Thanks to a Hong Kong study, some cancer patients will be able to skip traditional chemotherapy and its side effects, and switch to a form of treatment by a drug likely to be less unpleasant yet more effective.
Asian patients are particularly likely to have the characteristics that make using the drug, called Gefitinib, beneficial.
And the European Union is one of the places that has approved Gefitinib on the basis of the Chinese University study, the first time the EU has approved an important cancer drug on the grounds of a clinical study solely performed in Asia.
The three-year study, which involved 1,217 patients, found that taking Gefitinib was more effective than conventional chemotherapy for patients at a certain stage of their cancer's development.
A Mr Mak, 51, was diagnosed as having final-phase lung cancer in August last year. Having met the criteria, he was treated with Gefitinib. Within five months his symptoms had gone.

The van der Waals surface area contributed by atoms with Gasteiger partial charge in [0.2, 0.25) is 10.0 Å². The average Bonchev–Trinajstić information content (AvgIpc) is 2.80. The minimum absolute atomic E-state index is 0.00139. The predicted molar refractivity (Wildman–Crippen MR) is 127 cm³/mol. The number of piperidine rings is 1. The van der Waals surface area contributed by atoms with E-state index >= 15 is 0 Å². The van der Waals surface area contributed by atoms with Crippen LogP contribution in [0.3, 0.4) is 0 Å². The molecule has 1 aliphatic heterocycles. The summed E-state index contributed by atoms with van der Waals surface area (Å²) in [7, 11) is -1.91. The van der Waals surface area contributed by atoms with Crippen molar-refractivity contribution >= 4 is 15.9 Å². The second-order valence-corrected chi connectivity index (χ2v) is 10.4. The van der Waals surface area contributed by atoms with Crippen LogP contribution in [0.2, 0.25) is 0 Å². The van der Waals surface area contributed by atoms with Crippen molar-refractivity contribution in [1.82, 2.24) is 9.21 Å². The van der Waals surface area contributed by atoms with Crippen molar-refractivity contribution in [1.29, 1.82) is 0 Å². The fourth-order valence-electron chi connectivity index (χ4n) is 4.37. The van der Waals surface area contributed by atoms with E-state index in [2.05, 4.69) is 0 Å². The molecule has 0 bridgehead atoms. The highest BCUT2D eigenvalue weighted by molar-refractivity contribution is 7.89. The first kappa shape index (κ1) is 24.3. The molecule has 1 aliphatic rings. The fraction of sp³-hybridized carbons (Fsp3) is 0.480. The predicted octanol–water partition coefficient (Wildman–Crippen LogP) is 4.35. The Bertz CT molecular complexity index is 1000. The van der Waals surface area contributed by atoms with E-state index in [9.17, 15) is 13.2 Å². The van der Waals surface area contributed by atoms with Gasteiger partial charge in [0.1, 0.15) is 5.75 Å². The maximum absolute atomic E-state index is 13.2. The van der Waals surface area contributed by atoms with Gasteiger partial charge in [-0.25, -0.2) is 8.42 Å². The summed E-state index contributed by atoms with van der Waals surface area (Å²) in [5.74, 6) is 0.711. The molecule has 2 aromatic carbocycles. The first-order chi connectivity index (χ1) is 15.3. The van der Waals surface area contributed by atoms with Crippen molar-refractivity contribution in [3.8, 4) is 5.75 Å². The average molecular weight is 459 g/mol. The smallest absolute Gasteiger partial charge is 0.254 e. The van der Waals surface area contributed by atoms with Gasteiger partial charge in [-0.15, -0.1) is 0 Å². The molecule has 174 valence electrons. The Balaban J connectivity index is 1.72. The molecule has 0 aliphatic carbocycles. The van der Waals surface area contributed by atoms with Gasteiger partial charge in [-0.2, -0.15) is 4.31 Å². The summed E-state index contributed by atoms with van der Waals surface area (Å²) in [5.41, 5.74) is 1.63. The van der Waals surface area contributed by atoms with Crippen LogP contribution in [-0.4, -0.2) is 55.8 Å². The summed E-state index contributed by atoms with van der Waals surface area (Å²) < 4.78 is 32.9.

He said his cancer had shown a dramatic decline a month after starting the treatment.
'I never had conventional chemotherapy, and can get back to my work [as a swimming pool installer] now,' the non-smoker said. 'And I only have a rash on my toes.'
Conventional chemotherapy often comes with serious side-effects such as nausea, severe hair loss and a reduction in the effectiveness of the immune system. Gefitinib, however, works in a more targeted way. One of its few identified possible drawbacks is slight diarrhoea.
It appears also to be more effective. Gefitinib was found to be able to suppress cancer and extend the period in which it is under control from five to 10 months, when compared with conventional chemotherapy.
Mr Mak is still taking the drug to control his cancer. However, Tong Mok Shu-kam, professor of clinical oncology at Chinese University who co-ordinated the study, said: 'The concept of 'cure' is less mentioned these years. Instead the medical sector emphasises how to let patients co-exist with cancer, that is, to have the least in the way of symptoms and the longest survival.'
The study found that Asian non-smoking patients with a specific kind of lung cancer had a better chance of being suitable for the treatment.
'The study is groundbreaking in the sense that it brings the use of Gefitinib from the second to the first line of therapy for [the] patients,' he said. 'It is also the first time the European Union has approved a major cancer drug on the ground of a clinical study solely performed in Asia.'